But to leave behind one’s cultural identity can be risky and scary, for it will often mean facing life alone and accepting responsibility for oneself. Leaving the security of the known, we proceed into the unknown, and this means insecurity and vulnerability; there is little we can hold onto for support, and must acknowledge—honestly and humbly—that there are many things we don’t know—that, in reality, there is very little that we do know, by our own experience. I have noticed that, as I grow older, it becomes less difficult to admit that I don’t know things; when we are young, this is hard to do, as we are involved with establishing our identity; this requires a certain feeling of security. As we grow older, and learn more about life, we realize that security is an illusion; the carpet can be pulled from under us at any moment; life is fragile and slips from our grasp. Why be shy or embarrassed to admit that we don’t know? On the contrary, we should be happy to admit it, as it opens us to the possibility of learning.

Embarking upon this path many years ago, I felt secure within the framework of Buddhism (it gave me an identity and a sense of security that comes from knowing one is not alone), and thought I knew quite well what Buddhism was/is. Some years ago, however, that sense of security began to slip; perhaps I had reached a point where I could stand on my own feet and didn’t need it any longer, so now, if someone asks me what Buddhism is all about, I might answer—without shame—”I don’t really know anymore”, as Buddhism is just so many things to so many people that it would be impossible to adequately explain it in a way that would be acceptable to everyone. I might say “It is this” or “It is that”, but would have to qualify my statements by adding that this is my understanding of it and not necessarily anyone else’s, and certainly not everyone else’s. Moreover, Buddhism became so mixed up with Hinduism in the land of its birth that it would be almost impossible to separate them.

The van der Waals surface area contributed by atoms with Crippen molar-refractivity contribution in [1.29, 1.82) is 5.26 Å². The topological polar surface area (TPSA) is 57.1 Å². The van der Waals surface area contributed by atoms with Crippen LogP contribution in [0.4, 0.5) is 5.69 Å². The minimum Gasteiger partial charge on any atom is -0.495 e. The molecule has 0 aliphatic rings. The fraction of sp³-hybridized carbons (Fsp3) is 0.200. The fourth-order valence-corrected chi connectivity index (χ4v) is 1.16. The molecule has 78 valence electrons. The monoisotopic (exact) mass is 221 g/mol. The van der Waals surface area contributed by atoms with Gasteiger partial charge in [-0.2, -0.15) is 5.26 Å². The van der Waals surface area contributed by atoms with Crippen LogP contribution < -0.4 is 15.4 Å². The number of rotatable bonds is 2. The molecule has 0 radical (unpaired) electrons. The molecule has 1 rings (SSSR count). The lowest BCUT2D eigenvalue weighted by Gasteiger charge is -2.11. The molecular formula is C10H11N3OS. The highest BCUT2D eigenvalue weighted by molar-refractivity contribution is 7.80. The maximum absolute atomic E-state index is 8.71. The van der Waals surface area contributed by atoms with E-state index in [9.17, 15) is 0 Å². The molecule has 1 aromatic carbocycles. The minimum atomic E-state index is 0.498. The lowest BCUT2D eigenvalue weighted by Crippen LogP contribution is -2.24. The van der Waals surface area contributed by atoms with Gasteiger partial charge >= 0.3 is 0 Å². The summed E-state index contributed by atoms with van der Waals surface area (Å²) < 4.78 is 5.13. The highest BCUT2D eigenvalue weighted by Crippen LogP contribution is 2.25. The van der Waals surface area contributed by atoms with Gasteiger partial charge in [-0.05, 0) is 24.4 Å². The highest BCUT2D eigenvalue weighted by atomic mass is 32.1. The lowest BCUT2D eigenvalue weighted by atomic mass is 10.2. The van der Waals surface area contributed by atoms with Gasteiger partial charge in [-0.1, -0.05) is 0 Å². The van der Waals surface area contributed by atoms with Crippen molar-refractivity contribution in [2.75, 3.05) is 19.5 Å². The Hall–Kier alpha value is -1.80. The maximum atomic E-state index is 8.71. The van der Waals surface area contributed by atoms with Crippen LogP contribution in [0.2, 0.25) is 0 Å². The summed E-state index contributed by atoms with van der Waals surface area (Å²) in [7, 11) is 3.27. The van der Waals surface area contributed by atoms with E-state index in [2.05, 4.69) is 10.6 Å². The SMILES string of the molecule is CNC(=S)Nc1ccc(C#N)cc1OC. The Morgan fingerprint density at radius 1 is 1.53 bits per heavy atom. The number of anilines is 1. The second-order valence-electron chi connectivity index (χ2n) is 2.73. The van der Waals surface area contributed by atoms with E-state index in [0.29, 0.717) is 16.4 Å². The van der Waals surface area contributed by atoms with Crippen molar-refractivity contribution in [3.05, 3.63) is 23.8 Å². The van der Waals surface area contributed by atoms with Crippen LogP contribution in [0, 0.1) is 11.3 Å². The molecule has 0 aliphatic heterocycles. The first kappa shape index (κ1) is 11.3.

No, I’m not ashamed to say I don’t know what Buddhism is all about now, although I must and do gratefully acknowledge my great debt to Buddhism—the organization, the religion, the container—for having preserved and been the vehicle of the Buddha’s Teaching for so long, just as I also acknowledge my lesser debt to Christianity for what it gave me earlier on in my life. What is important to me now, however, is the Contents rather than the Container, and if I seem to disregard the Container there are plenty of other people who will continue to serve and take care of it, even if they pay little attention to the Contents. But we must be very clear about this: The Container—no matter how resplendent—exists for the Contents, not the other way around.